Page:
Mexican Civil War 1911-1914

[ 1911 - 1914 ]

In October 1910, Madero drafted the Plan of San Luis Potosí, which called for the people to rise on November 20 to demand the restoration of the democratic principles of the constitution of 1857 and the replacement of Díaz with a provisional government. Although it was mainly a political document with scant reference to redressing Mexico's many social ills, the Plan of San Luis Potosí was enthusiastically received among the widespread, but uncoordinated movements that were already on the verge of rebellion against their respective state governments. Copies of the plan, which Madero had drafted in St. Louis, soon reached Mexico and were widely distributed. On the appointed day, Madero and a small band of rebels crossed into Mexico, but finding no rebel armies with which to rendezvous, they soon turned back.

By January 1911, however, a large-scale insurrection had broken out in the northern state of Chihuahua, led by Pascual Orozco, a local merchant, and Francisco "Pancho" Villa. Madero, who had declared himself provisional president in the Plan of San Luis Potosí, returned to Mexico to lead the nascent revolution. The successes of the rebel bands in Chihuahua sparked similar uprisings throughout the country. As early as 1909 in Morelos, the peasant leader, Emiliano Zapata, had recruited thousands of hacienda laborers and landless peasants to attack the haciendas and reclaim lost lands.

In April Díaz sent finance minister Limantour to negotiate an armistice with the northern rebels, who were besieging Ciudad Juárez. When Limantour refused to negotiate Díaz's resignation, Villa and Orozco renewed their attack on Ciudad Juárez and captured the town. By May several state capitals had been lost to the rebels, and mobs filled the streets of Mexico City shouting for Díaz to resign. On May 25, 1911, the eighty-year-old dictator submitted his resignation to congress and turned power over to a provisional government. The following day Díaz quietly sailed for exile in France.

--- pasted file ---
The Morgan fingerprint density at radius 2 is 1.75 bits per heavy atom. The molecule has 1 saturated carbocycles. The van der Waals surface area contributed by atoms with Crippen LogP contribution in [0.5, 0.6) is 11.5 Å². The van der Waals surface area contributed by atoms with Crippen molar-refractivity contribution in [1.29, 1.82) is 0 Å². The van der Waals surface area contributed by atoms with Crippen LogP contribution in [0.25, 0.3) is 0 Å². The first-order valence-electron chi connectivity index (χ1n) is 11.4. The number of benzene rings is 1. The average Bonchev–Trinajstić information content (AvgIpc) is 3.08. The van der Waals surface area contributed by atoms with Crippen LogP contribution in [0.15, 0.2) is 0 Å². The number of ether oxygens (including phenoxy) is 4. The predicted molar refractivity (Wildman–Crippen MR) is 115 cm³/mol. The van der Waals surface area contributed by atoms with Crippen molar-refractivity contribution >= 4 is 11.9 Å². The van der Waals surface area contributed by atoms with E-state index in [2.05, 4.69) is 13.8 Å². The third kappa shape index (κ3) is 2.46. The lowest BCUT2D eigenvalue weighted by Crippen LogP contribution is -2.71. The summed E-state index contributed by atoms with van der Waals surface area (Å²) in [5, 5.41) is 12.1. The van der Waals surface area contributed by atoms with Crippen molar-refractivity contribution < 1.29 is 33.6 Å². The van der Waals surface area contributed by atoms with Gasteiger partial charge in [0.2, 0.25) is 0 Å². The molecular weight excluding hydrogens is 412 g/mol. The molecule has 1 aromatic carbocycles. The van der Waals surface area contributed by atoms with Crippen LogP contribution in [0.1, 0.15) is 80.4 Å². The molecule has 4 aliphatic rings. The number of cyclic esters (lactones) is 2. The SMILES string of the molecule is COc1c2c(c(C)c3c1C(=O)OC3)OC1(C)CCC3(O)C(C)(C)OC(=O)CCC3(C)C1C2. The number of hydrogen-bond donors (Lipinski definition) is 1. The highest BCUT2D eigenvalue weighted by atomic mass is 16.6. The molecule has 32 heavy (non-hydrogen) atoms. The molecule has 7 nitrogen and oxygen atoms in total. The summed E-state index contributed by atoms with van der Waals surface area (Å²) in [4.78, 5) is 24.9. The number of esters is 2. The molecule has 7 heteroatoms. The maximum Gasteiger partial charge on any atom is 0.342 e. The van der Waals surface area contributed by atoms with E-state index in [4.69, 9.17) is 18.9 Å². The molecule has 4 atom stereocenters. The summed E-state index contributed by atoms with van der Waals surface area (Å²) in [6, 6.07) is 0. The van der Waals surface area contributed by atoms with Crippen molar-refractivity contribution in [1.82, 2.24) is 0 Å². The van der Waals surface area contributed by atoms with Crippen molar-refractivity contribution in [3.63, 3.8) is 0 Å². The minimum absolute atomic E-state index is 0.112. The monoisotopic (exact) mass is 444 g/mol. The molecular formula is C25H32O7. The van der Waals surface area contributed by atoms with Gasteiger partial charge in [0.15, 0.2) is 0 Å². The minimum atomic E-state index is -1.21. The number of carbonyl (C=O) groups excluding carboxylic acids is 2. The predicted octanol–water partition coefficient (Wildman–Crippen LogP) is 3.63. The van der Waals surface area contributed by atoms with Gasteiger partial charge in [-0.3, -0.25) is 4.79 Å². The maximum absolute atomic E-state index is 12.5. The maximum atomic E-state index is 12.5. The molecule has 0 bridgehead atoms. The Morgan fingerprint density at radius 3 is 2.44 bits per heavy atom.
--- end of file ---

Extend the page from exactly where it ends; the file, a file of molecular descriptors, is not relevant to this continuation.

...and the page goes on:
Madero assumed the presidency in November 1911. The new administration faced insurmountable problems. The fall of Díaz raised popular expectations of far-reaching social reforms, especially land reform. Zapata had come to Mexico City to claim hacienda land for the peasants of Morelos, which to him was the only acceptable result of the overthrow of the Díaz regime. Instead, Madero ordered Zapata to disband his troops, and reluctantly Zapata acceded to Madero's request. The interim government did not think Zapata was demobilizing fast enough, however, and sent federal troops to disarm the revolutionaries by force. Even though Madero was not responsible for this action, Zapata withdrew his support for Madero. Madero soon realized that to the liberals, the Revolution meant political change, but to the revolutionary fighters it meant radical social and economic transformations that Madero would not be able to fulfill. Madero dealt with the labor and land tenure problems politically through the National Agrarian Commission and the Department of Labor. However, the only tangible change was that labor groups felt free to organize. They were also allowed to publish the newspaper Luz . Labor unrest continued, despite the government's attempts to control strikes. Madero's democratic administration was failing its staunchest supporters, and rebellions began to surface.

In November the Zapatista faction revolted under the principles of the Plan of Ayala, which asked for restoration of privately owned lands to rural villages. The armed revolt spread through the states of Morelos, Guerrero, Tlaxcala, Puebla, México, and even into Mexico City. By 1912 the Zapatista forces had caused severe damage to railroad and telegraph lines and had won several battles against federal troops.

Revolutionaries from other areas began to challenge the new government, and an offensive was launched in March 1912 by Orozco, who accused Madero of abandoning the principles of the Plan of San Luis Potosí. Orozco was defeated, however, by Victoriano Huerta, the unscrupulous commander of the federal forces. Meanwhile, Félix Díaz (Porfirio's nephew) was assembling an army in Veracruz to march against Madero, but Madero was able to order his arrest andbring him to Mexico City.